If anyone wonders why on earth we have decided to
review these two television shows together, the answer is simple.
They are the same show!
OK, so there are a few differences, and as they say,
". . . the devil is in the details. . ." Here the devil,
(perhaps we should say, the Devil) is played by the ultra charismatic
Tom Ellis, who as Lucifer, the Lord of Hell, has gotten a bit bored and
decided to take a vacation from it all. He opens a club where hot women
and cool studs hang out, and decides to plunge into the world to see
what he can do. That part is different from Rosewood.
In Rosewood, a super charismatic pathologist (named
Rosewood) has a private practice, charges tons of money for his services
and gets involved with hot women, in spite of the fact that he is very,
very ill from a disease that will kill him in about three years and he
keeps treating himself just to maintain his expensive life style.
Chestnut also often walks around without a shirt, showing off a well
toned physique. That part is very different from Lucifer.
Where the two shows dovetail is in their involvement
with law enforcement. Lucifer meets an attractive policewoman and
takes it upon himself to be her partner, assistant, pain in the butt
cohort, and even though she resists and protests his involvement,
somehow they always manage to work a case and eventually solve it.
Rosewood meets an attractive policewoman and takes it
upon himself to be her partner, assistant, pain in the butt cohort, and
even though she resists and protests his involvement, somehow they
always manage to work a case and eventually solve it. (didn't we
just say that?)
There are little off-shoots that differ here and
there, but the bottom line is the same. You know that this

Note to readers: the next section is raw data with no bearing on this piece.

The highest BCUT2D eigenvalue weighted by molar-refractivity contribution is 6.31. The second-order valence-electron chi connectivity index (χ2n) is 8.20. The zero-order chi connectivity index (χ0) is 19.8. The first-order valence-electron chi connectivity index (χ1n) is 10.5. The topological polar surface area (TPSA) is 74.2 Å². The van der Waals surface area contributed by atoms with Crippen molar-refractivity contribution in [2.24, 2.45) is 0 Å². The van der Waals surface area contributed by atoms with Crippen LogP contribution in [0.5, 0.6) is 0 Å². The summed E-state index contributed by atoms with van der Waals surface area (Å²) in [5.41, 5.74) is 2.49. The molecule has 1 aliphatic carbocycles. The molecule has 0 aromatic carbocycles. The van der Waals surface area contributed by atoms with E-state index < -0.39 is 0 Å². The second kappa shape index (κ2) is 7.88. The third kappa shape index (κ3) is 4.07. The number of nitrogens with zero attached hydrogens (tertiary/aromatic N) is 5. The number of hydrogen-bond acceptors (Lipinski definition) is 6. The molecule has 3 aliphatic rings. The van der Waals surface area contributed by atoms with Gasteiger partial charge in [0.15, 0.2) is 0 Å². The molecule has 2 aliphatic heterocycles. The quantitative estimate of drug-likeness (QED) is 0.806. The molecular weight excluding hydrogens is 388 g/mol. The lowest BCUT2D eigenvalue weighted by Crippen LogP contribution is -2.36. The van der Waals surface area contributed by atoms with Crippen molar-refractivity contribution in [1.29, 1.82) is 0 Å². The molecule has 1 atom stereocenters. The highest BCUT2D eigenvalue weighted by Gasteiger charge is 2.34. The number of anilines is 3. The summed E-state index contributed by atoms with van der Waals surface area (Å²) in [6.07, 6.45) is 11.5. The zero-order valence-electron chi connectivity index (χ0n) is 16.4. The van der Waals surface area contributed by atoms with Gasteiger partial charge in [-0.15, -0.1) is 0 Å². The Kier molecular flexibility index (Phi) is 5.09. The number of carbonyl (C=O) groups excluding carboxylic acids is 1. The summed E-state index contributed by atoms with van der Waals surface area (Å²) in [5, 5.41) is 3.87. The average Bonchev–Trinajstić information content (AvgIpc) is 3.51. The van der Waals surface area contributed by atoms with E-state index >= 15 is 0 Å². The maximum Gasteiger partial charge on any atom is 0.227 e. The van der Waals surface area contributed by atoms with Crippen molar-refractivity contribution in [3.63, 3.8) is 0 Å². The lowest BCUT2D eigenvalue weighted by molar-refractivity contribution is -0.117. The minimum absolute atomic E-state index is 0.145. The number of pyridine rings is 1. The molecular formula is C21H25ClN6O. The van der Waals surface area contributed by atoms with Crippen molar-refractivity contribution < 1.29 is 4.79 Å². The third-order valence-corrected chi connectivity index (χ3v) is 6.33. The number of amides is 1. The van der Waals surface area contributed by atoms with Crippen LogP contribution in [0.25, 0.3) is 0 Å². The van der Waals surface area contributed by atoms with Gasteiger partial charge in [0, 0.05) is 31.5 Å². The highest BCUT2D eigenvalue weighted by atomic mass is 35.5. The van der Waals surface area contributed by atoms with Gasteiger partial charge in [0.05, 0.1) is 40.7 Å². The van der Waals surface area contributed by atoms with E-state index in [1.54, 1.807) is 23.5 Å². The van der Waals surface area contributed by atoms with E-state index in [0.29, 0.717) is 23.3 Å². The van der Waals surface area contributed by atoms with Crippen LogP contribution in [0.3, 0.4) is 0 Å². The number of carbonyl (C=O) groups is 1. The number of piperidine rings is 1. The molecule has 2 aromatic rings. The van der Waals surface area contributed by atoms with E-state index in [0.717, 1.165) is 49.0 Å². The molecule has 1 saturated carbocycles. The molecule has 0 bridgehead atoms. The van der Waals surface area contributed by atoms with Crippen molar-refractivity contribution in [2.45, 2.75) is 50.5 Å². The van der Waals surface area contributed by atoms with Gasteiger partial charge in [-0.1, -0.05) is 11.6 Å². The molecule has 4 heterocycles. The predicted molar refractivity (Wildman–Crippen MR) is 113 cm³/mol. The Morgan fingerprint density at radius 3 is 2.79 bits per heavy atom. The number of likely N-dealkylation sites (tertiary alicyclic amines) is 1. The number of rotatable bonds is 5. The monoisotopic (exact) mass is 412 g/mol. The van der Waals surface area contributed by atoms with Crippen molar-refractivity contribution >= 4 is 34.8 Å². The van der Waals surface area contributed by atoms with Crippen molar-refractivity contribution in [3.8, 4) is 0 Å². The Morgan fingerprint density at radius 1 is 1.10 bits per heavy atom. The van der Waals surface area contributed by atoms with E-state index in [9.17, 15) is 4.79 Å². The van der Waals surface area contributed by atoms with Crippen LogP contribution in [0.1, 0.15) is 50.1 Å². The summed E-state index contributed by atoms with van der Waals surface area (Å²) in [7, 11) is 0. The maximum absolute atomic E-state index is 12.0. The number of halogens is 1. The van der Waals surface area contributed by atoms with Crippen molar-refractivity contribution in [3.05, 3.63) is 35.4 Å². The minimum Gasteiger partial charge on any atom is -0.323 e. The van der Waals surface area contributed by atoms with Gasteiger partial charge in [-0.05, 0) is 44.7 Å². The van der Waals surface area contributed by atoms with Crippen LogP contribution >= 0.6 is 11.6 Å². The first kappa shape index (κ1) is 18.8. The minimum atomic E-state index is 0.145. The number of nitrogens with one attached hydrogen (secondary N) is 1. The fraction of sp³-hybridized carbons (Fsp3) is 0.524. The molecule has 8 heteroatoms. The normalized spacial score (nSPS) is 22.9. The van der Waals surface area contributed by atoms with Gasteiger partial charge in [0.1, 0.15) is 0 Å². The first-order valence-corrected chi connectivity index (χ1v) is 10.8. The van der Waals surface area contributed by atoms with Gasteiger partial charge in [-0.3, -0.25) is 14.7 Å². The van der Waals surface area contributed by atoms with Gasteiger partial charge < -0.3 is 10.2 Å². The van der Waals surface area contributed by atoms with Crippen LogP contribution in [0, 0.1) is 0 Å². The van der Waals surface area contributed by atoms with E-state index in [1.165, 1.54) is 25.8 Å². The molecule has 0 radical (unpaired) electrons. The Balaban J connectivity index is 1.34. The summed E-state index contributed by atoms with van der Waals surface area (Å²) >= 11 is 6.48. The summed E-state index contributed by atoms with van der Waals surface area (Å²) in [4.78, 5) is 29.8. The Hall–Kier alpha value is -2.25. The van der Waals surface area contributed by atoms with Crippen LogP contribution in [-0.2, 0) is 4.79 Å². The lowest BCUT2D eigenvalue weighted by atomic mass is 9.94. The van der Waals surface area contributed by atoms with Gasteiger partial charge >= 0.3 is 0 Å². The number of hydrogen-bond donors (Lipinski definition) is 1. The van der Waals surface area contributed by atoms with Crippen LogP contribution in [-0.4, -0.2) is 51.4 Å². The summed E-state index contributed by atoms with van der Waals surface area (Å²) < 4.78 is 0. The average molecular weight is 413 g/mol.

involvement, reluctant though it may be between the men and the women,
will eventually lead to the same place where all of these stories
go. Castle eventually connects with Becket, the Mentalist
eventually hooked up with his reluctant partner, and as far back as
1985, Cybil Shepherd and Bruce Willis were moonlighting around a
relationship trying to flirt with real involvement.
In these shows, Rosewood's illness sometimes gets in
the way of a case and Lucifer is beginning to develop a sense of
humanity which gets in the way. The cast members include Jaina Lee
Ortiz as Beaumont Rosewood’s potential love connection, Detective
Annalise Villa, who has some real issues about her previous marriage and
her late husband. Rosewood takes an interest in her which is
clearly beyond the professional element.
Lauren German as Chloe Decker an LAPD homicide
detective solves crimes with Lucifer after he takes an interest in her
because she appears immune to his abilities and his sexual
magnetism. Chloe's ex-husband is not a fan of Lucifer mainly
because of the close connection to Chloe and their daughter.
Both shows begin with someone killed or dead, then
the detectives begin their investigation only to be met by either
Rosewood or Lucifer and once they get involved, the case begins to
develop. Somehow the two men seem to discover elements in the case
that the women overlooked. And even though the women profess that
these guys will not influence them any more, it's clear that they will,
because in each show the women give the guys "the look" which
telegraphs loud and clear that this relationship will definitely have a
different development in the future.
So if you like this erstwhile sexual tension, these
are the shows for you. If you like police dramas, forget it
because the scripts are so transparent that ten minutes into the show
you already know "who done it" and the rest of the thirty five
minutes are spent seeing these would-be couples dance around in a
flirtatious pas de deux. Then there's the sixteen minutes or so of
commercials, which are louder than the shows and infinitely better
produced in terms of lighting and detail although blatantly
boring. In that last detail they come close to mimicking the shows
If you must, check out Lucifer first and then look at
Rosewood. But if you really want to find out what Lucifer is up
to, try Dante's Inferno and for medical thrillers read Robin Cook.
You will find both far more exhilarating than either of these shows
which will probably go no more than two seasons if they are lucky.
Watching TV today is like listening to Mick Jagger
warn that you " . . . can't get no satisfaction!"
Mick really knew the score, unlike these two would be
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